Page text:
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Food Borne Illness

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Food Borne Illness
Peggy Pena
SCI 163
July 6, 2012
Marie Leger

Food Borne Illness According to the Centers for Disease Control, Clostridium perfringens is a spore-forming gram-positive bacterium that is found in many environmental sources as well as in the intestines of humans and animals. It is commonly found on raw meat and poultry. The bacteria’s survival is based on conditions with very little or no oxygen. The toxin it generates causes the food borne illness.

Clostridium perfringens bacteria grows in food after it has been cooked. If foods such as poultry or beef are not cooked at the recommended temperature and not kept at a temperature that is either warmer than 140°F or cooler than 41°F, clostridium perfringens can easily set in. Clostridium perfringens often occurs when foods are prepared in large quantities, such as a catering event.

An example of a real outbreak in the United States was documented by the New York State Department of Health. The New York State Department of Health’s Bureau of Community Environmental Health and Food Protection have confirmed six food borne outbreaks in 2006. Clostridium perfringens was one of them. Out of the 1466 ailments associated with food borne illness, 117 of them were Clostridium perfringens. Outbreaks in hospitals, schools or prisons are more common according to the Centers for Disease Control.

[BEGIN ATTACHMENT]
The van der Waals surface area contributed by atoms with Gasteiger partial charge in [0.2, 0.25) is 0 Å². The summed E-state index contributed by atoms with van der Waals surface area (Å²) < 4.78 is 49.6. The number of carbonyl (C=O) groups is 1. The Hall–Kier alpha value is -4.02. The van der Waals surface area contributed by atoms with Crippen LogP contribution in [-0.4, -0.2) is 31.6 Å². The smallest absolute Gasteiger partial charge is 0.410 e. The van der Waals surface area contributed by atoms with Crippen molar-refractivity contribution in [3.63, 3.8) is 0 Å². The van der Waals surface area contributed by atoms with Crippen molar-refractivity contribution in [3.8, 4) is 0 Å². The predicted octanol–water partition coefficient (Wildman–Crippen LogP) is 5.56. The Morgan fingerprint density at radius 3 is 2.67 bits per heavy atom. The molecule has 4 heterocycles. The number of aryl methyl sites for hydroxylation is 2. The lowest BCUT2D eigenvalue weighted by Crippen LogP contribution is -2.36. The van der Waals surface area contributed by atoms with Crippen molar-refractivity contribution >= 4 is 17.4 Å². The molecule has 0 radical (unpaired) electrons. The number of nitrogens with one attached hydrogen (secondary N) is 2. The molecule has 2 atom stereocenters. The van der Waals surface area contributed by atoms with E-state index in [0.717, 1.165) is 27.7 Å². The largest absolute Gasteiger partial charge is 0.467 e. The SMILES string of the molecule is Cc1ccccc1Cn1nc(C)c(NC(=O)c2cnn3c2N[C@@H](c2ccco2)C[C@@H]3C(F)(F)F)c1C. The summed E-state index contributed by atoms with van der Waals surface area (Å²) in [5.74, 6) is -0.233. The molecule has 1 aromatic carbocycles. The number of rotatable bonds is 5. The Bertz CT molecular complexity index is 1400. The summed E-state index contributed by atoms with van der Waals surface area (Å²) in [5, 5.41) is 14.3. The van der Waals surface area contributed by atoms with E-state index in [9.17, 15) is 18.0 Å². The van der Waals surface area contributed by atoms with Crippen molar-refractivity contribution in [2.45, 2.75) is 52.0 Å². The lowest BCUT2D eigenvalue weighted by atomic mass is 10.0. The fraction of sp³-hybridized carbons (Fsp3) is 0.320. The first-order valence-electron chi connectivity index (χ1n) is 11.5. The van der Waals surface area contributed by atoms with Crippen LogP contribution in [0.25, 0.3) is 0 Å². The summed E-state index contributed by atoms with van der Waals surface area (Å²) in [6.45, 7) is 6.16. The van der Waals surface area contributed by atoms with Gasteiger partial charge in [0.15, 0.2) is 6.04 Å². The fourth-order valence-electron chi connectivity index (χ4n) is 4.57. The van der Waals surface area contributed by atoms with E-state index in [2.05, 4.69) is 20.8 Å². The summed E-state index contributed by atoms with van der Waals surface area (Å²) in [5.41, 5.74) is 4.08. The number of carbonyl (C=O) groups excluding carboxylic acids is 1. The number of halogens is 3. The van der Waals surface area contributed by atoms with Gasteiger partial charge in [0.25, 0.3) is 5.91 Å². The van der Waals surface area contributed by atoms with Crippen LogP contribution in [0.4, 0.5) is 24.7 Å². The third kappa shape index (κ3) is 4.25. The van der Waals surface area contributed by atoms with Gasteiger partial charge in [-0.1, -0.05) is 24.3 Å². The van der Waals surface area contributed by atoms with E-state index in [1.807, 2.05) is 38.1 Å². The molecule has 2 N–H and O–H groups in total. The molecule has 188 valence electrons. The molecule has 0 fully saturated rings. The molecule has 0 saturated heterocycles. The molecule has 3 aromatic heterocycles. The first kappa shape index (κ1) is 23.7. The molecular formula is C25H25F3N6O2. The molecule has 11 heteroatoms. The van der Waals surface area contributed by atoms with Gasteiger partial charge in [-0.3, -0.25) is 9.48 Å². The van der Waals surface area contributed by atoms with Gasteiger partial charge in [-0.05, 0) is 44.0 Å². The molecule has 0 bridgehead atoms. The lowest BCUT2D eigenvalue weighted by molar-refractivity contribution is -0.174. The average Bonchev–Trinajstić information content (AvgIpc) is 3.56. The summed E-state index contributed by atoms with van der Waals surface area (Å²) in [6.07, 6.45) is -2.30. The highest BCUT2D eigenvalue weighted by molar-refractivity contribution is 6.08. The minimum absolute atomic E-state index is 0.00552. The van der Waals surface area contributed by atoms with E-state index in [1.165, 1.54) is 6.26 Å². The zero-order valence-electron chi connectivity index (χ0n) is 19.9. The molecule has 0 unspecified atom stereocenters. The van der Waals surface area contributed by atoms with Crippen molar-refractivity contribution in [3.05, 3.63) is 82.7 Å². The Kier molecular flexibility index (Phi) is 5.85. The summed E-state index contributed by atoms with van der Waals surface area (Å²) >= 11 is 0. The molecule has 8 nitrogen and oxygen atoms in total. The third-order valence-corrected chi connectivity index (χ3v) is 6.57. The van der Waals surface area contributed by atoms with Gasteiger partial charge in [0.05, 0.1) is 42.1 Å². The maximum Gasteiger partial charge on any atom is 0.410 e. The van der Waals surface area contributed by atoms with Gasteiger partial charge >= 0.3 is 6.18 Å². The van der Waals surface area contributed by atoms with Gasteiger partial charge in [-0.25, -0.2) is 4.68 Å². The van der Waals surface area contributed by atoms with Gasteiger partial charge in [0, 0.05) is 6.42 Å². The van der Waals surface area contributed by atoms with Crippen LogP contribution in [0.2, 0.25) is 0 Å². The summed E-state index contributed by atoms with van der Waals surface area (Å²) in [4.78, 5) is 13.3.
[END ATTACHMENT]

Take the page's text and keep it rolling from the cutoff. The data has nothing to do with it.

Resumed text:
Symptoms of Clostridium perfringens are watery diarrhea and abdominal cramps. Symptoms usually develop within six to twenty-four hours. Yet it can last less than twenty-four hours. Clostridium perfringens is not contagious and persons infected will not have a fever or experience any vomiting. Centers for Disease Control suggest that antibiotics are not recommended. Oral rehydration and electrolyte replacement can be used to prevent or treat dehydration. In more severe cases of the food borne illness, intravenous fluids is another option. Another way to diagnose Clostridium perfringens is by detecting the toxin in the feces of the patient. Doctors can perform bacteriological tests to confirm if a person has the Clostridium perfringens illness. Prevention can be simple. Foods should be cooked at the proper temperature. This can prevent the growth of Clostridium perfringens spores in food. All meat dishes should always be served hot, right after cooking. Any leftovers should be refrigerated immediately. To consume refrigerated leftovers, they must be reheated to at least 165°F before serving. Never eat foods that have been sitting out in room temperature for a long period of time.

References
Centers for Disease Control and Prevention. (2011). CDC Estimates of Foodborne Illness in the United States. Retrieved from http://www.cdc.gov/foodborneburden/clostridium-perfringens.html
New York State Department of Health Bureau of Community Environmental Health and Food Protection. (2006). Foodborne Disease Outbreaks In New York State. Retrieved from http://www.health.ny.gov/statistics/diseases/foodborne/outbreaks/2006/2006_outbreak_report_color.pdf
U.S. Food and Drug Administration. (2012). Foodborne Pathogenic Microorganisms and Natural Toxins Handbook. Retrieved from http://www.fda.gov/food/foodsafety/foodborneillness/foodborneillnessfoodbornepathogensnaturaltoxins/badbugbook/ucm070483.htm

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